Why do I have to register a business name?
Only recognised ‘Legal Entities’ are able to own property, enter into contracts, borrow money, sue or be sued. The most common types of legal entities are people and companies.
However many Legal Entities choose to not operate their businesses under their own names but rather another name which is perhaps easier to remember or include in marketing material. This has the potential to cause confusion among the general population as to who exactly they are doing business with.
If then, a Legal Entity chooses to trade using a name other than their own full name, they must register that name as a Registered Business Name. This will enable anyone dealing with that business to conduct a search to establish the name and details of the Legal Entity which owns that name. If there is ever a dispute between the customer and the business, that dispute will actually be between the customer and the Legal Entity that owns the business name.
The National Business Names Register (introduced in 2012)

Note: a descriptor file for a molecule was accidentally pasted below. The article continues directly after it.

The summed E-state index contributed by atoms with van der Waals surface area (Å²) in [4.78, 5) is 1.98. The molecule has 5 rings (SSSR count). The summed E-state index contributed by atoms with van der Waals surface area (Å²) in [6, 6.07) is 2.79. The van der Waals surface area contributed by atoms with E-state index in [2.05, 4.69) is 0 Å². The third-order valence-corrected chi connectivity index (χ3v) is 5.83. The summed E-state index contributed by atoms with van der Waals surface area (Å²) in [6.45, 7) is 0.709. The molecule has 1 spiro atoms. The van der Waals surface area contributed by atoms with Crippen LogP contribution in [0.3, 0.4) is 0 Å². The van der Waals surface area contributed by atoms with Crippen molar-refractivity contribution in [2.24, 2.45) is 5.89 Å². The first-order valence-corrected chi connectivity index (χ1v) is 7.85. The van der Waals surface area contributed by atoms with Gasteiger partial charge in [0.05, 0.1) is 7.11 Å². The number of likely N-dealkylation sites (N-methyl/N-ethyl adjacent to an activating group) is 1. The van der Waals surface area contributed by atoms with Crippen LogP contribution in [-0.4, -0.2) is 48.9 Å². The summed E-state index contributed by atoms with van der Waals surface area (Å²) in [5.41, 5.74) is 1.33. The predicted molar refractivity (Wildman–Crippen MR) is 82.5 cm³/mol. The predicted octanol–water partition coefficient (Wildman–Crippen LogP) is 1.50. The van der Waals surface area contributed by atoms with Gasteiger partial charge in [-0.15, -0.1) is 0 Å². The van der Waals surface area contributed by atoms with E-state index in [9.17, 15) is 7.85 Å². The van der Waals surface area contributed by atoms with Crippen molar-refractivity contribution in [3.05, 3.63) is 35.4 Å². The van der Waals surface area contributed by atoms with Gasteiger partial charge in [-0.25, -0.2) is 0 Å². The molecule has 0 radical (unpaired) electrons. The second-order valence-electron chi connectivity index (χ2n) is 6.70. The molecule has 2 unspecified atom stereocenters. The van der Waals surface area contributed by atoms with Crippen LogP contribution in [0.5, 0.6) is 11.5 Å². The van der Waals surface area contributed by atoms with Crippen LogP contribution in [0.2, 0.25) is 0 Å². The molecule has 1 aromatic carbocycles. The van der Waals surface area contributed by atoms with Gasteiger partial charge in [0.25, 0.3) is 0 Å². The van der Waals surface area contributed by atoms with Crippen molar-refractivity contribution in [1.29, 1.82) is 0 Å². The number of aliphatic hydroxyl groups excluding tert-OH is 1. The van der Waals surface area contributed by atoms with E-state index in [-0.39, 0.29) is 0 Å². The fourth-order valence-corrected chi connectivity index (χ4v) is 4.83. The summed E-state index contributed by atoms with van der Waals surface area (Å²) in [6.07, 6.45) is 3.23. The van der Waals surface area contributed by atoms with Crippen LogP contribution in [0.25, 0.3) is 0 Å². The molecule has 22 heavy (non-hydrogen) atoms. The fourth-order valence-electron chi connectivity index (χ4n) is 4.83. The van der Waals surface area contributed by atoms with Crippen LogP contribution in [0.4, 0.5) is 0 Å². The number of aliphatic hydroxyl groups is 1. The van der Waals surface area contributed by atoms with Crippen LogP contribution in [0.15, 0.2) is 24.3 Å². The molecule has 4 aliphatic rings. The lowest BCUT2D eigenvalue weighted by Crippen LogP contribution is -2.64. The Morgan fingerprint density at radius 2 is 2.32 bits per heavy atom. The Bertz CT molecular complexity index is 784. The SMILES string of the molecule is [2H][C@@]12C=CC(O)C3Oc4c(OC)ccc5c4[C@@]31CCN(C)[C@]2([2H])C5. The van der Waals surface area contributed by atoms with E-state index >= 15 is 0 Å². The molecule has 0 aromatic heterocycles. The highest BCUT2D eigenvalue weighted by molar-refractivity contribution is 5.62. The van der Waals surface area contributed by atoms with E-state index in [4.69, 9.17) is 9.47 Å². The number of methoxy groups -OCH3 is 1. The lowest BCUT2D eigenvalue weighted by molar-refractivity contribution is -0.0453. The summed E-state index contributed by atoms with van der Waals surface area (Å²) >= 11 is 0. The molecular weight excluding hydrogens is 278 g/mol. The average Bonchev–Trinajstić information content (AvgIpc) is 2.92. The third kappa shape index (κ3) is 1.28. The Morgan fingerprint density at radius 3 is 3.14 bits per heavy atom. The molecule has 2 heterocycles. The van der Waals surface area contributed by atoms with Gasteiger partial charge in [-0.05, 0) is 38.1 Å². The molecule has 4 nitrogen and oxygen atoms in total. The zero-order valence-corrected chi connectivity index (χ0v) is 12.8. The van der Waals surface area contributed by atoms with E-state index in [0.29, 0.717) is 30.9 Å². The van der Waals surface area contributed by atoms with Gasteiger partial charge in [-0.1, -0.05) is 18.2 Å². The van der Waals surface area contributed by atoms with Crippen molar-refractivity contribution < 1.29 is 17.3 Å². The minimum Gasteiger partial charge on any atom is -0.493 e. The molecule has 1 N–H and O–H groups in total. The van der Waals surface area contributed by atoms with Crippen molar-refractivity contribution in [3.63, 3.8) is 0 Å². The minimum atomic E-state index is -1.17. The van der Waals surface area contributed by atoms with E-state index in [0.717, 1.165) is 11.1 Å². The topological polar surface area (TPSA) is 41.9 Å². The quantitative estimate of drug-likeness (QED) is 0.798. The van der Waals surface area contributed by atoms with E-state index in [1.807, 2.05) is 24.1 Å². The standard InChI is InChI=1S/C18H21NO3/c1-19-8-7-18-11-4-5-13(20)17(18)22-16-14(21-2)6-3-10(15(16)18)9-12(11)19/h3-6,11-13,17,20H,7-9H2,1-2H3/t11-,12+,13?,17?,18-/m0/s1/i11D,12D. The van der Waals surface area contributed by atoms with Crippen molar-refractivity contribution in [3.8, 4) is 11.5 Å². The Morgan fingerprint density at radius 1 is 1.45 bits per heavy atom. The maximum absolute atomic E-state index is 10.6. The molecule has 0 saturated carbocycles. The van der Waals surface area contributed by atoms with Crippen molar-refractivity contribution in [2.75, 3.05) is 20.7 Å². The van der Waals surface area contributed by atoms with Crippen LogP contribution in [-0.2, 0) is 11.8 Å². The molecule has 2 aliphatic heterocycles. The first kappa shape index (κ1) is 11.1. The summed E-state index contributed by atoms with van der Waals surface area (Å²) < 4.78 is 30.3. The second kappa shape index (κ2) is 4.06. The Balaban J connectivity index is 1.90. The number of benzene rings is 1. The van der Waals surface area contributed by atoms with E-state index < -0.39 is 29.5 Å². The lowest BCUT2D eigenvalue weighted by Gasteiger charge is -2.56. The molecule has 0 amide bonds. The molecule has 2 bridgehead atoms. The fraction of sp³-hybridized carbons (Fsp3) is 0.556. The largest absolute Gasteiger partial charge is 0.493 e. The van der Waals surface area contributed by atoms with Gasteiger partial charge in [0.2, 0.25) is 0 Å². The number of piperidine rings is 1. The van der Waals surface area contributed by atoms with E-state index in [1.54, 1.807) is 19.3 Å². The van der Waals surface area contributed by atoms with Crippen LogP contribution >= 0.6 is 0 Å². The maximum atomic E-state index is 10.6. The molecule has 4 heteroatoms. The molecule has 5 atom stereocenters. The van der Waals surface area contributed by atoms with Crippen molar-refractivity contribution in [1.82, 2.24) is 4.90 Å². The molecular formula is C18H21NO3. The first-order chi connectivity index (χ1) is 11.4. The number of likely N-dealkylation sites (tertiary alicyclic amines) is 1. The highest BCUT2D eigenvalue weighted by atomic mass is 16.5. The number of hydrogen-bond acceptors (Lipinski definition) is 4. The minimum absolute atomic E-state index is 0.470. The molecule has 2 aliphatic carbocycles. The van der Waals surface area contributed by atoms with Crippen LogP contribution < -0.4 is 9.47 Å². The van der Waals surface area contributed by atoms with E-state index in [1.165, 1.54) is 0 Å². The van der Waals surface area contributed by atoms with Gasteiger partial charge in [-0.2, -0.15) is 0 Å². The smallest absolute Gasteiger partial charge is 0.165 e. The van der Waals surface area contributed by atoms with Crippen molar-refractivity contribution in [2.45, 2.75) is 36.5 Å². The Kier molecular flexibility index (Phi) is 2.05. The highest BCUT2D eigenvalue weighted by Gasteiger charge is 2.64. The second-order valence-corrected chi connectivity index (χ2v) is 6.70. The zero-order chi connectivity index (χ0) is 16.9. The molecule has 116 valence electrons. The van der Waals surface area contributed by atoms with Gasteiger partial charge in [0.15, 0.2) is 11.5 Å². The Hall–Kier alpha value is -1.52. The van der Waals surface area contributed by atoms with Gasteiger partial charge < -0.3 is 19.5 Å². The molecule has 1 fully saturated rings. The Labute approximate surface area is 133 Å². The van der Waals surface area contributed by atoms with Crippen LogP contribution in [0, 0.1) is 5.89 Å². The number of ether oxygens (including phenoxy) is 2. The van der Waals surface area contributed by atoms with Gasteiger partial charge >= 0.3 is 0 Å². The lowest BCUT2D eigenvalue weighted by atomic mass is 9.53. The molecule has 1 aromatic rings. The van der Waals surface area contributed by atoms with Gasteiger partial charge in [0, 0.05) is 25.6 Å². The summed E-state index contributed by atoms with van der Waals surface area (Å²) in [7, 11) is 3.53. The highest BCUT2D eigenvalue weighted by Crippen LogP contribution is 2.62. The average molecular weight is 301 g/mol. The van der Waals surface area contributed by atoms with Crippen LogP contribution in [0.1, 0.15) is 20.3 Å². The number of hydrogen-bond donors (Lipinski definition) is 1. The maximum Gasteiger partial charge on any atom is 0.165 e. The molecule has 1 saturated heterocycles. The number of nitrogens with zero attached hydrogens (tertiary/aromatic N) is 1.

To confuse things even further,
- A ‘trading name’ refers to an unregistered name that businesses could use before the introduction of the National Business Names Register on 28 May 2012.
- A trading name is not a registered business name and is not a Legal Entity.
- To continue using a trading name, the business must now register the name.
Businesses are now required to register a business name when they want to trade under a name other than their own legal entity name.
Trading names were to be retired from 1 November 2018, however the transitional arrangements have been extended to 31 October 2023. To continue using a trading name after October 2023, the trading name must be registered.
There are specific rules and requirements as to whether a business will need to register the trading name. For example, sole trader Erin Scott trades under her own legal name and does not need to register the business name. However if Erin adds in a descriptor such as ‘Erin Scott’s Fencing’, or Lovely Locks by Erin’ then such names would need to be registered.
A key point is that registering your business name does not give you exclusive trading or branding rights over that name (though it helps) and another business may operate with a similar name.
If you want exclusive trading and branding rights, then you may wish to consider a trade mark which is a combination of words and design which can be registered on a National Register.
Should you need specific advice about your business name or your business in general, please feel free to contact Kirsten Woolston to discuss your options.